A controversial fertility doctor yesterday said he felt "overwhelmed" after dozens of families gathered to back him following an official investigation and allegations in a BBC documentary over his practice.
Parents and children gathered outside Mohamed Taranissi's clinic in central London to say they would not have had a family without his help.
One father said he believed the doctor had the "magic touch" after he and his wife had two children after paying thousands of pounds for treatment by the doctor.
On Monday, inspectors from the Human Fertilisation and Embryology Authority (HFEA) and police visited two London clinics run by the doctor.
The HFEA said it had been looking into Mr Taranissi's activities for some time.
Meanwhile, a Panorama documentary screened on the same day claimed that an undercover reporter was offered "unnecessary and unproven" treatment at Mr Taranissi's Assisted Reproduction and Gynaecology Centre (ARGC).
yesterday a group of around 100 people, made up of about 30 families, went to the ARGC to show their support.
They brought balloons, bunting, and banners criticising the HFEA and Panorama and backing the doctor's treatments.
When he arrived at the clinic they cheered with delight and chanted his name.
Mr Taranissi said: "I am just really, really overwhelmed. I think we do what we can do for people.
"That's how we work and that's how we would like to continue to work.
"Hopefully we can show people that what we are doing is right and will benefit a lot of people.
"When you see things like that you know you must be doing something right.
"People trust you and they come because they believe you are going to give them the best chance."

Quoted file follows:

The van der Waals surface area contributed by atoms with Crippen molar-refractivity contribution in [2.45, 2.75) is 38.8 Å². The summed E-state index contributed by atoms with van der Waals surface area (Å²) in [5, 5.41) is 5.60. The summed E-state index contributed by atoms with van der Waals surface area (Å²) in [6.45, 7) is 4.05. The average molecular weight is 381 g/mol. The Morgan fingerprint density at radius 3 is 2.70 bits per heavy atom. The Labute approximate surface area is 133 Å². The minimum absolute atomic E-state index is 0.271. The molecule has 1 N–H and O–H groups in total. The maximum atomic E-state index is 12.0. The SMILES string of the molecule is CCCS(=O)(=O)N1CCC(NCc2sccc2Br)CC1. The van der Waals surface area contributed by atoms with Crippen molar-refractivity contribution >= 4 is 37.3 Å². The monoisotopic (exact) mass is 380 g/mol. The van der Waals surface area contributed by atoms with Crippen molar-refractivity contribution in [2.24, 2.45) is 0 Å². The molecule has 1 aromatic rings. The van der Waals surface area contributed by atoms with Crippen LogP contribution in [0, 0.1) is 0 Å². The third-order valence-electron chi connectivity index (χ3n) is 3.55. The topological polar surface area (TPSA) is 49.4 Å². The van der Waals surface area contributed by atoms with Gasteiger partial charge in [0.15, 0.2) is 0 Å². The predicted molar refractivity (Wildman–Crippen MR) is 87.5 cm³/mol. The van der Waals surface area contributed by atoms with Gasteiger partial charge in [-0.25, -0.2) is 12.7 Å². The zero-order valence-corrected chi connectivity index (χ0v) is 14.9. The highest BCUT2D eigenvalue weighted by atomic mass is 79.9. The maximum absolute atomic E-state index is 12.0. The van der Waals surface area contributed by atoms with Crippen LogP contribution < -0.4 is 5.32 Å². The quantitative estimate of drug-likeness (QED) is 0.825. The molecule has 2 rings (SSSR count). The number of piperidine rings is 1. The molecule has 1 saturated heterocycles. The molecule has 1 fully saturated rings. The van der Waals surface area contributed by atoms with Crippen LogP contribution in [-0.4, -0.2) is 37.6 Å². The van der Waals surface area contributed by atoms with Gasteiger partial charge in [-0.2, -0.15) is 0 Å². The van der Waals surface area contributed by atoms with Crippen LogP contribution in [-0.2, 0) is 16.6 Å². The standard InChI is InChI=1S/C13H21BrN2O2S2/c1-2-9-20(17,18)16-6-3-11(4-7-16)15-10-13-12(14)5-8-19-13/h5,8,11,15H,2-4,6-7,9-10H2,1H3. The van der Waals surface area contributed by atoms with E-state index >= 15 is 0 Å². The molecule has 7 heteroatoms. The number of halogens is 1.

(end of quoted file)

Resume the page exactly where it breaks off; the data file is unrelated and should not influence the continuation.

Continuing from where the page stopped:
Asked if he was worried about what might happen in the future, he said: "I am not really concerned. I am very clear, I know everything will turn out for the best and maybe this was an opportunity for things to be resolved once and for all."
Mr Taranissi, 52, originally from Egypt, said his clinics treat up to 1,700 women a year and have had the highest success rates in the country since 1995.
Asked if he believed his critics were motivated by jealousy, he said: "This may be one of the reasons. It is human nature.
"Maybe if I was in the position of other people, I might have felt jealous as well, but I don't think much about this."
Outside the clinic, Cheryl Hudson, 38, an Oxford University academic who with husband Alan, 55, paid around £8,000 for successful fertility treatment and now has a two-year-old son Frank, explained why the families had gathered for yesterday's protest.
She said: "We wanted to really show the support of all the parents that Mr Taranissi has helped because he had an unfair trial on Panorama and they just showed one side of the story.
"We want to show the other side of the story, the wonderful success rate and all the families he's created.
"It is a celebration of our families that we wouldn't have had without him and a protest at the way he has been treated in the programme and by the HFEA."
She said she had had fertility treatment before but had become "sick of hearing" other doctors tell her to "go away and try again" for three years.
"Mr Taranissi was willing to do tests and find out what was the problem and what the treatment might be," she said.
She believed others criticised him because he was willing to "take risks and push the boundaries" and said parents were angry that they had been portrayed as "manipulated and exploited victims" when they were, in fact, well informed.
Another woman who had successful treatment, Catherine Garrett, 34, a solicitor from Harrow, north west London, also spoke out in support.
She and husband Mark, 37, a Rolls-Royce executive, spent more than £20,000 on treatment after she was told she could never have children because of a problem with the lining of her uterus.
They now have a five-month-old son, Freddie, and Mrs Garrett said of the doctor: "I think he is a wonderful man."
Nick O'Brien, 39, from Amersham, Bucks, and wife Natalie, also 39, had a son, Joe, after trying for four years.
They also had a daughter, Bobbi, which they also attribute to the treatment at the clinic.
Mr O'Brien said he had always been made aware of the "pioneering" nature of the treatment being offered and was "angry" about the way Panorama had portrayed Mr Taranissi.
He said: "Joe is the perfect example of a little boy. He is everything we have ever wanted.
"He is as fit and healthy as any other child. I firmly believe that Mr Taranissi has the magic touch."Reuse content